When you apply for a personal loan, the lender performs a more thorough evaluation of your credit history, known as a “hard credit inquiry”. This is recorded on your credit report as a credit inquiry, and because taking out loans is a somewhat risky activity, your credit score generally drops a few points accordingly. A hard credit inquiry can have a negative effect on your credit score and stay on your credit report for up to two years. However, the extent to which your scores are affected may depend on your specific financial situation. But it's not all bad news.
A personal loan can also help you build your credit score in many ways. For example, 68% of customers in one study found that their credit scores increased by 20 points or more within three months of consolidating their debt. Additionally, personal loans are installment loans, meaning they don't take into account the use of your credit like revolving credit does. This means that if you make all of your payments on time, you can improve your credit score. Before you apply for a personal loan, it's important to understand the potential impacts it can have on your credit score.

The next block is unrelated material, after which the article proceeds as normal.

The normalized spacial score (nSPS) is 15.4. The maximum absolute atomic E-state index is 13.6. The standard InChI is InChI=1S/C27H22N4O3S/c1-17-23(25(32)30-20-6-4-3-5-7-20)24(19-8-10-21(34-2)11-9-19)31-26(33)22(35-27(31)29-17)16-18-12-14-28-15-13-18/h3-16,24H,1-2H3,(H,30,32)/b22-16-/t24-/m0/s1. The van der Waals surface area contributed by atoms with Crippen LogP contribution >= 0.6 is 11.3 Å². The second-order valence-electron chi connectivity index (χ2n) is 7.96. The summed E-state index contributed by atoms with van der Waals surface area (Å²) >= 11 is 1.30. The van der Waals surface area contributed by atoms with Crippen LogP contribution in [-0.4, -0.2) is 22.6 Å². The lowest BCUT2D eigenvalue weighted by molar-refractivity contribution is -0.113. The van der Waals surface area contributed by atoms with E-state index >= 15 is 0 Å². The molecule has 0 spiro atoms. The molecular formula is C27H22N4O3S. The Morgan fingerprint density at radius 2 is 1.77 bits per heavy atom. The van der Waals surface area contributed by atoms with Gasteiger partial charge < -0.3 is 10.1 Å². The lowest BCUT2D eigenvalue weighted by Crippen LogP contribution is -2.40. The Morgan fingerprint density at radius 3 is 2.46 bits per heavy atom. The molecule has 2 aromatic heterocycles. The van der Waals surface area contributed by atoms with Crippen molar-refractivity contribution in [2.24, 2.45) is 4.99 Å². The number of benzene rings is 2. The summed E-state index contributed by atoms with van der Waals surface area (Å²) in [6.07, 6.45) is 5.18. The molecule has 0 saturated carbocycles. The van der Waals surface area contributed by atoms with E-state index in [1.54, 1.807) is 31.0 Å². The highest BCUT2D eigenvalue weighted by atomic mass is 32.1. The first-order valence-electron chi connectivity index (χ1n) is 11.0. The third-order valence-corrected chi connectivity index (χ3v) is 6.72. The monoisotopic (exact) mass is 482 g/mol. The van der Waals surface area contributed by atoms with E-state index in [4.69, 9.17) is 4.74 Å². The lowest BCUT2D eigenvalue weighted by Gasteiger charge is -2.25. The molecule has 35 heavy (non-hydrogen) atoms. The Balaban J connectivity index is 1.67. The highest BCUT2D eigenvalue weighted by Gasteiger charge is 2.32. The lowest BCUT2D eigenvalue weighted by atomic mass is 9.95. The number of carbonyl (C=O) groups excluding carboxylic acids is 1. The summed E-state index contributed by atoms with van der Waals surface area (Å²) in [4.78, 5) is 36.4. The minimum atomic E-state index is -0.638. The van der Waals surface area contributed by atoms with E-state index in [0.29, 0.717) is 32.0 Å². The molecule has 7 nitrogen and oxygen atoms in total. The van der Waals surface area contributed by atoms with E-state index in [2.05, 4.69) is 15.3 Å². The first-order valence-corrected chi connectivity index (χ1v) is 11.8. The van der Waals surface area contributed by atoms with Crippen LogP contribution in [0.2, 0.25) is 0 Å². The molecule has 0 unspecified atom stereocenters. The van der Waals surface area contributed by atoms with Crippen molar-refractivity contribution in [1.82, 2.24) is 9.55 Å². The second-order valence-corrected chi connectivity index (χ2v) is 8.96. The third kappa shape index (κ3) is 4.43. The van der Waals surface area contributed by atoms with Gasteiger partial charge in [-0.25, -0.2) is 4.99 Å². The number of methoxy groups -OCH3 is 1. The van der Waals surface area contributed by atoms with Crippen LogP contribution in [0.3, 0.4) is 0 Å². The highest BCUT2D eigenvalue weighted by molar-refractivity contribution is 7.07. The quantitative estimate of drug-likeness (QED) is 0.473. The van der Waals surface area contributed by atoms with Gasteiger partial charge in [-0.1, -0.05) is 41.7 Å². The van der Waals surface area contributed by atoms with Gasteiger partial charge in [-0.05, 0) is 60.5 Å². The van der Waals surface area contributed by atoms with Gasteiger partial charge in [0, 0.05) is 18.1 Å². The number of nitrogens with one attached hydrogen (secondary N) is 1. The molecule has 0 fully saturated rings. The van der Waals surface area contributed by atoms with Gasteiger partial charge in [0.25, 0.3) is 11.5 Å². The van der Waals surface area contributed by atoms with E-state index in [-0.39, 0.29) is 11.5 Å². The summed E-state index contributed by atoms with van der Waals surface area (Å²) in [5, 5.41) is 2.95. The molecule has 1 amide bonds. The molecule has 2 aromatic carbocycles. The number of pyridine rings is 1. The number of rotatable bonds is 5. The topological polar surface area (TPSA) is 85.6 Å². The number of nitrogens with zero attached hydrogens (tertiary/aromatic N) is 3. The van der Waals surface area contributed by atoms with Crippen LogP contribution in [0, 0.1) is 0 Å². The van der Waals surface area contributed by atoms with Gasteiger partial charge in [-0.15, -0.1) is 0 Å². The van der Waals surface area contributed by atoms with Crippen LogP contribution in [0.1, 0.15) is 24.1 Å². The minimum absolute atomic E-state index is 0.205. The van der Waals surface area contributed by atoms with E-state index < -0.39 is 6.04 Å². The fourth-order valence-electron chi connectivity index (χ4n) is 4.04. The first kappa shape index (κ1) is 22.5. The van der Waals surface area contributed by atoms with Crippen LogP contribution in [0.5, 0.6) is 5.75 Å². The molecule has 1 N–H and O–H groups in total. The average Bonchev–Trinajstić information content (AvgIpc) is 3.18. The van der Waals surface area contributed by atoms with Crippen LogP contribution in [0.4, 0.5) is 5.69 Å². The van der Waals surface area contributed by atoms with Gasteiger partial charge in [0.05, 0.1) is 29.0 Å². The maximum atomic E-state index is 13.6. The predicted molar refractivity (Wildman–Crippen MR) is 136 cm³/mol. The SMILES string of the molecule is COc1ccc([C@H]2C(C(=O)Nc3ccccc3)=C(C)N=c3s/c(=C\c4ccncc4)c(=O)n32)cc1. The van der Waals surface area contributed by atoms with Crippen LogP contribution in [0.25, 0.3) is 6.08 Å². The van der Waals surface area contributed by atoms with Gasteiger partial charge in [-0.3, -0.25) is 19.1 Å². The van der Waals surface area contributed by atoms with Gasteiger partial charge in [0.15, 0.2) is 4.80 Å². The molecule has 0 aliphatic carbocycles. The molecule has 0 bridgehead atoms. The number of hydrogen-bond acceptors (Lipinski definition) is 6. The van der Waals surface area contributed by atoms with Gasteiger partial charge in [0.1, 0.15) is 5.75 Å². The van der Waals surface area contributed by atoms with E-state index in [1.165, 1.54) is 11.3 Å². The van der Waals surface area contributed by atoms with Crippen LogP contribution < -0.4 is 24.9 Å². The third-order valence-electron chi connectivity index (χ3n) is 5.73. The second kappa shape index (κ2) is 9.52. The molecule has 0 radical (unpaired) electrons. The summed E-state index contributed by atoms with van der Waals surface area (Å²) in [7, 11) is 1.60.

Applying for a personal loan shortly after applying for a new credit card could cause an even bigger drop in your credit rating, as a hard inquiry would be conducted for both applications. You should only apply for a personal loan when you really need it for something important, such as covering a large expense or consolidating credit card debt. If you qualify for a personal loan with bad credit, you may have to pay a higher interest rate. To find out what impact your personal loan is having on your credit score, you can review your credit report regularly. To understand how getting a personal loan affects your credit rating, you need to know how the rating is calculated. But remember that it's not just the loan itself, but the way you handle it that can make a difference.
A personal loan will have a slight impact on your credit score in the short term, but making payments on time will boost you again and can help you build your credit. Overall, new credit applications account for approximately 10% of their credit ratings. While personal loans can help your credit score in many ways, they can also negatively affect your credit in certain situations. Before you get a loan to build credit, think carefully about these risk factors and make sure that applying for a loan is the right choice for you.